Complex apps

“I hardly ever use third-party apps,” technology reporter Walt Mossberg declared in a recent article for The Verge. Mossberg went on to say, “I find most of them slower and clumsier than just pulling out my phone to use the more full-features, faster version of the app.” In late 2015, when Apple released a new version of the Watch operating system intended to speed up and enrich third-party apps, the number of Apple Watch apps ballooned from about 4,000 to more than 13,000. However, few among this growing number are more than halfway compelling.

Faster

While the Apple Watch does a lot of things well, it can sometimes be painfully slow, especially when loading third-party apps or content that requires an Internet connection. While loading for most apps takes a moment, a couple of seconds here or there can seem like an eternity when you’re holding your wrist up to your face.

Bigger screen

Most published reports speculating on new features for Apple Watch 2 suggest no major design changes. The Apple Watch 2 will apparently stick with its original design and form factor. As someone who’s used the larger Apple Watch face (42mm) since its launch, I would love to see an even larger display made available. A bigger watch face would mean more screen real estate for consuming media and text information — a welcome sight for poor eyes!

iPhone independence

For the second-gen Watch, Apple plans more functionality when it's separated from an iPhone, and has reportedly internally named the project "tether-less." As it stands, the Apple Watch can only support activity tracking, music playback and mobile payments without a paired iPhone; features such as text messaging, emailing and using third-party apps are possible only when the Apple Watch is paired with an iPhone. The release of watchOS 2 brought the ability for third-party apps to run natively on the Watch, but the apps still require an iPhone to send and receive data.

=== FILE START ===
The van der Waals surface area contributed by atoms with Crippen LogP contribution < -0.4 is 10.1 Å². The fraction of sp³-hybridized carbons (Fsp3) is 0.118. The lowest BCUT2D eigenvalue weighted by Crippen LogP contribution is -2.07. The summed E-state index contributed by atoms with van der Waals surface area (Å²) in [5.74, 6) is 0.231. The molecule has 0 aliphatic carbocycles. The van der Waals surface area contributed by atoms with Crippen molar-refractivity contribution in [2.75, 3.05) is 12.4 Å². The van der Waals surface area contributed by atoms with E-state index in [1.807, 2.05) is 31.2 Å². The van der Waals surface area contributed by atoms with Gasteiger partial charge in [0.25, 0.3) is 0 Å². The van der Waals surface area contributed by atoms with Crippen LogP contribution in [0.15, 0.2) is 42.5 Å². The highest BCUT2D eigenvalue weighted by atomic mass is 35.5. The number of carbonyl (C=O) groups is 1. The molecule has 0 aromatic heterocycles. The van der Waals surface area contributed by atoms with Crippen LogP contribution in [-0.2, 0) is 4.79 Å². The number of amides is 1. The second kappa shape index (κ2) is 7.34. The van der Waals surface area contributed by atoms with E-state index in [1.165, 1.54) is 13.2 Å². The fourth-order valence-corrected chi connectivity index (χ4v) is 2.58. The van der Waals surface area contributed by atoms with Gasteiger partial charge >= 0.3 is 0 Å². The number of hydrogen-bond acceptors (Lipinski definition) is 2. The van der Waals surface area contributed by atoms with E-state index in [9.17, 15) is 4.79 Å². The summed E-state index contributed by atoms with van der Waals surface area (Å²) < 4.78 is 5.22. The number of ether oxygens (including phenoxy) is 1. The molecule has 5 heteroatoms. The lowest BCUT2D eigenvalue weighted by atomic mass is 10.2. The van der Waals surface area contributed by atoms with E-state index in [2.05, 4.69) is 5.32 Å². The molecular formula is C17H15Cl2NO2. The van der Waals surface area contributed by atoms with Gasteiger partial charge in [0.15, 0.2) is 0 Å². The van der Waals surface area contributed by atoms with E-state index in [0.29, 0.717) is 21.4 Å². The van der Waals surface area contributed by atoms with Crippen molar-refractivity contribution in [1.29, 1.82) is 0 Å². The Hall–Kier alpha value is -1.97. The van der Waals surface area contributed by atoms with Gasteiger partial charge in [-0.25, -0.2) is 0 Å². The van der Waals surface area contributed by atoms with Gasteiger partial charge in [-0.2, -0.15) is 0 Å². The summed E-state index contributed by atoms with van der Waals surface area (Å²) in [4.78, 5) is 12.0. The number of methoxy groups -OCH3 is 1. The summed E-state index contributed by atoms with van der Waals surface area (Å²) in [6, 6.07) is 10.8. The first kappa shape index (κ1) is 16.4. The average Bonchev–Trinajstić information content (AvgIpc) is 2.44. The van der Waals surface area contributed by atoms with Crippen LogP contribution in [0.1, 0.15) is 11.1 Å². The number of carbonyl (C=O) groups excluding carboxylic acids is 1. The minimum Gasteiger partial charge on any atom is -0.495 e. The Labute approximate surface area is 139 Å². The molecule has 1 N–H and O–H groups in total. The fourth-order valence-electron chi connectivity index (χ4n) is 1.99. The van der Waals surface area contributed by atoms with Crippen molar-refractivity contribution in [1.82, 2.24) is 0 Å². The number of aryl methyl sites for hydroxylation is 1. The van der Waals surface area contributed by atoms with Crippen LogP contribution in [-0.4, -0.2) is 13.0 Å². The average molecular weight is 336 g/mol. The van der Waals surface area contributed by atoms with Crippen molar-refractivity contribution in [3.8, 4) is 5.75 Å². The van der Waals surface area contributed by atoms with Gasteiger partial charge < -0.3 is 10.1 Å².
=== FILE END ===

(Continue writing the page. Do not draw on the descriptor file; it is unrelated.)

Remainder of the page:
With the Apple Watch 2, Apple developers are reportedly looking to make it more capable when your iPhone isn't connected, simply by adding a new wireless chipset into the wearable. What difference will this make to the Apple Watch experience? While it probably won't be able to handle data-heavy requests such as software updates, other tasks could be handled without the assistance of an iPhone — another potential game-changer for many.

We expect the unveiling of the second-generation Apple Watch sometime in 2016. In the interim, we will count the days, obsessively glancing at our wrists for news, all the while compiling the most interesting predictions, best guesses and rumors about what the future holds.

Victor Hernandez  
   
Nonresidential fellow